You’ll Have Your Day in Court, But Keep Your Mouth Shut

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Police guarding the entrance to the Dzherzhinsky District Court, in downtown Petersburg, on the morning of June 13, 2017. Many of the people detained during the previous day’s anti-corruption protest rally on the nearby Field of Mars were brought to this courthouse for their administrative (misdemeanor) hearings after spending the night in police custody. According to media reports and eyewitness accounts, most of the six hundred and fifty some detainees, who had in fact merely been exercising their constitutional rights to assembly and free speech on a site deliberately designated by the mayor’s office, several years ago, as the city’s “Hyde Park,” have been sentenced to several days in jail and heavy fines. Photo courtesy of zaks.ru

Supreme Court Rules Courts Have Right to Deprive People of Right to Speak during Administrative Hearings
Echo of Moscow
June 13, 2017

A plenary session of the Russian Supreme Court ruled today that courts have the right to deprive people of the right to speak during administrative [misdemeanor] hearings. As Interfax reported, the move was requested by the Prosecutor General’s Office, which had argued it would speed up administrative proceedings and prevent the misuse of procedural rights. This argument was made in a statement by the Prosecutor General’s Office issued after the plenary session, at which Deputy Prosecutor General Leonid Korzhinyok was present. In an interview with Echo, Ivan Pavlov, a lawyer and head of the Team 29 association of lawyers and journalists, said the Prosecutor General’s Office’s motives were clear.  According to Pavlov, the office, headed by Yuri Chaika, realizes the judicial system simply cannot cope with the number of detainees under the standard procedure, as stipulated by law. Pavlov added that, unlike laws, rulings by plenary sessions of the Supreme Court take effect immediately, so today’s ruling can be applied from now on. The Supreme Court’s plenary ruling “On the Use of Procedural Coercive Measures during Administrative Hearings” renders the court system meaningless. Such was the opinion voiced to Echo by Elena Lukyanova, professor of constitutional and municipal law at the Higher School of Economics. She added that a broad public discussion of the issue would be needed to force an overturning of the ruling.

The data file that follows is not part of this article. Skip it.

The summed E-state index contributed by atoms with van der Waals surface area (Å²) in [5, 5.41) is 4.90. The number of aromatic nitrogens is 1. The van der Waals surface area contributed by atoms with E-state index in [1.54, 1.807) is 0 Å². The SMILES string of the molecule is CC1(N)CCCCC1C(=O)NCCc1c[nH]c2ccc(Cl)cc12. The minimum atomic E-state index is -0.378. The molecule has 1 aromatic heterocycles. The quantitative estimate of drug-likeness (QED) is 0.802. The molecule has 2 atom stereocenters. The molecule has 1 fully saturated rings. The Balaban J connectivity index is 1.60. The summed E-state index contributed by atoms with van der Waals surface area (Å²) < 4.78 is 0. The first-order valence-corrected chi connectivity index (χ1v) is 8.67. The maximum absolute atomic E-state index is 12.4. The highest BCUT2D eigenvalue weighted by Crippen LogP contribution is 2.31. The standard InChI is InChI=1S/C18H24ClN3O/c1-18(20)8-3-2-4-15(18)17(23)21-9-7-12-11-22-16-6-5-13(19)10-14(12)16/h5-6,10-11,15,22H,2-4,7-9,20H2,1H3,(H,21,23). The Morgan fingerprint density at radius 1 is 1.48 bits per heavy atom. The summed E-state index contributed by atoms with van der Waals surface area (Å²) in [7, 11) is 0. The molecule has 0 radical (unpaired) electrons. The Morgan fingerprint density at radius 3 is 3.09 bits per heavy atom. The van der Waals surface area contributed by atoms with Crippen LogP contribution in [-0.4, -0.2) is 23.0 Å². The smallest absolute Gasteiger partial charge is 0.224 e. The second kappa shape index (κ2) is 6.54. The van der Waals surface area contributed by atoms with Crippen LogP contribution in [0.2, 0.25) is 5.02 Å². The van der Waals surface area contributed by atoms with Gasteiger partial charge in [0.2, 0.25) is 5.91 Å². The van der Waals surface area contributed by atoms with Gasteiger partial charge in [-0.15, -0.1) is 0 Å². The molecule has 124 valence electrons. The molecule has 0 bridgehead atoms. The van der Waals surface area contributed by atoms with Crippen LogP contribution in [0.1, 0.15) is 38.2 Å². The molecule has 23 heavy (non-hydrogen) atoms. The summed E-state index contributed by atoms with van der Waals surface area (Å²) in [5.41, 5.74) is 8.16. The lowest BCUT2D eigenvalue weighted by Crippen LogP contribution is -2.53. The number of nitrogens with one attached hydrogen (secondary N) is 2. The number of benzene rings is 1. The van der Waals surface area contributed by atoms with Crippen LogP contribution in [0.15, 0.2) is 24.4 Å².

Translated by the Russian Reader. Thanks to Alexei Kouprianov for the heads-up

Zarema Gaisanova: Abducted and Murdered in Chechnya

Chechen leader Ramzan Kadyrov, Belgian actor Jean-Claude Van Damme, and American actress Hilary Swank look on during a ceremony to mark Chechen leader Ramzan Kadyrov's 35th birthday and City Day celebrations in Grozny, Chechnya, Russia,  October 5, 2011. Photo by Maxim Shipenkov/EPA
Chechen leader Ramzan Kadyrov, Belgian actor Jean-Claude Van Damme, and American actress Hilary Swank look on during a ceremony to mark Chechen leader Ramzan Kadyrov’s 35th birthday and City Day celebrations in Grozny, Chechnya, October 5, 2011. Photo by Maxim Shipenkov/EPA

ECtHR Rules in Case of Zarema Gaisanova, Who Disappeared without a Trace in Chechnya
Mediazona
May 12, 2016

The European Court of Human Rights has issued a ruling in the case of Zarema Gaisanova, who disappeared without a trace in Chechnya, awarding her mother 60,000 euros in compensation, reports the Memorial Human Rights Centre.

Gaisanova disappeared in 2009 after a special security operation personally led by Chechen leader Ramzan Kadyrov. According to human rights activists, Gaisanova, an employee of the Danish Refugee Council, was abducted and probably murdered.

Her interests were represented at the ECtHR by the Memorial Human Rights Centre and the European Human Rights Advocacy Centre (EHRAC, London). In Russia, the case was handled by lawyers from the Joint Mobile Group of human rights activists in Chechnya.

The ECtHR ruled that the Russian authorities were responsible for Gaisanova’s abduction and probable death. The court found that Article 2 (right to life), Article 3 (prohibition of torture and inhuman or degrading treatment), and Article 5 (right to liberty and security) of the European Convention on Human Rights had been violated.

Translated by the Russian Reader. Photo courtesy of Gigapica